Just to the left of my aisle seat, a guy looking like he was doing a bad-drunk imitation swayed precariously at the top of the stairs, with beer sloshing out of his cup, about 10 feet above the concrete floor. In what seemed like slow motion, he lost his hold on the railing. I just managed to grab his wrist before he fell, and some others pitched in immediately to pull him back. The drunk's friends were all over me with 'Thanks' in rapid-fire Spanish; their beers punctuated every word. I was sure I was in for a shower.

Bobby Chacon wove his way through the crowd, shaking hands, just a hint unsteady on his pins–oddly small, considering what a giant he was in the ring–with that same signature grin plastered on every sports page when he roared off the streets of Compton to shake the Olympic to the rafters and insure his place in the hearts of these fans. He should have been saluted at center ring; he left so much of himself there.

A fellow in his 20s, next to me, tapped my arm and pointed to Chacon, with the respect reserved for an idol, and went on in Spanish about him. His tone said it all. The guy behind me leaned in, expressing the same sentiments, and offered me some tortilla chips.

The heir apparent to Chacon may be “Mighty” Mike Anchondo; nearly the same size as Chacon, with the same schoolboy good looks, masking a killer instinct and a flare for the dramatic.

Anchondo fought the semi wind-up 10 rounder against Nicaraguan Roque “Rocky” Cassiani (23-4-1), who looked like a mini Marvin Hagler when he doffed his brocaded robe. The similarity ended with the muscles.

Anchondo has 21 fights and 17 KOs, is not tall for a 130-pounder, but he has the mark of a veteran: totally relaxed in the ring; his combinations so fluid they belie the speed and power; and almost on cue, he responds to the urging of the crowd with the kind of vicious salvos that seem over-the-top in a movie.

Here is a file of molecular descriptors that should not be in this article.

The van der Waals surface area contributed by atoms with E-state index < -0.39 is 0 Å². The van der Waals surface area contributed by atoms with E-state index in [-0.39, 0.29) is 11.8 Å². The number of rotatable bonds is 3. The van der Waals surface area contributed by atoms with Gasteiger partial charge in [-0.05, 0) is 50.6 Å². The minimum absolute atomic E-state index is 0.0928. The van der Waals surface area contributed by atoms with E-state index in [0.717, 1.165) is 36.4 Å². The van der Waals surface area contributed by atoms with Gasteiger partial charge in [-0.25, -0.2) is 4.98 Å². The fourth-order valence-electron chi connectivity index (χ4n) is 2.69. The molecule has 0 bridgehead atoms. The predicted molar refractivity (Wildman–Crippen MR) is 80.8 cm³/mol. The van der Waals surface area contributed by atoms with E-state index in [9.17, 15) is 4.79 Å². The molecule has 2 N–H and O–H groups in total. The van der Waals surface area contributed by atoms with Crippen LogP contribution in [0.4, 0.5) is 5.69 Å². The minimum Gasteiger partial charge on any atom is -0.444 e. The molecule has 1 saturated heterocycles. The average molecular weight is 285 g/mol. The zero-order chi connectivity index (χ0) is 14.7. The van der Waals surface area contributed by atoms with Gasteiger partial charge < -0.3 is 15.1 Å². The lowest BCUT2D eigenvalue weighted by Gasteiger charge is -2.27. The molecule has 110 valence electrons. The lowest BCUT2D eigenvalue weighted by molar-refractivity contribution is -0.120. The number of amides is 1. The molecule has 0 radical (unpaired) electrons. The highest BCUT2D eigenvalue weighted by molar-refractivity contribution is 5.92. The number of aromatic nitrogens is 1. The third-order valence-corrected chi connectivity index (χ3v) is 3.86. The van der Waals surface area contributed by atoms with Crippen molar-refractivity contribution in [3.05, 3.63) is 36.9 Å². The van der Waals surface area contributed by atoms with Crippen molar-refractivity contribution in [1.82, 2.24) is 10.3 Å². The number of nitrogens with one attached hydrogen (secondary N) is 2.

After some confusion at the end of the 9th round, where it looked like referee James Jen-Kin stepped in to stop it– with Anchondo raining unanswered blows on a helpless Cassiani sagging against the ropes–the ref, inexplicably, allowed it to continue.

It was bedlam before the 10th round. The crowd smelled blood and tore the roof off. They were on their feet, chanting “Mighty Mike! Mighty Mike!” …Anchondo didn't disappoint. At the bell, he attacked and kept firing until the ref called a halt. Then, in unbounded joy, he leaped into the arms of his handlers, who held him aloft while he punched the sky repeatedly, and the building shook.

Cassiani was made to order for Anchondo, with his relentless, one-dimensional, search-n'-destroy mind-set. Cassiani threw with bad intentions, and pressed and pressed, and took it, and took it, and took it…until the ref decided he should take no more. He went out on his shield.

After the Anchondo fight, while the ref was standing against the ropes congratulating Anchondo, a woman producer for HBO shoved the ref aside, yelled something in his face, and yanked Anchondo –literally– across the ring to the color commentator, barking orders to clear the way, and glaring. Roberto Duran couldn't have been more menacing.

Anchondo came back out after changing. He was greeted with the adulation one sees only at the Plaza De Toros after a brave kill.

“Mighty Mike! Mighty Mike!” It was deafening. Anchondo signed and flung gloves with all the strength he could muster to the top of the balcony. The place was in a frenzy. Had some fans not been caught by the ankles at the last moment, they'd have sailed off the balcony diving for a glove.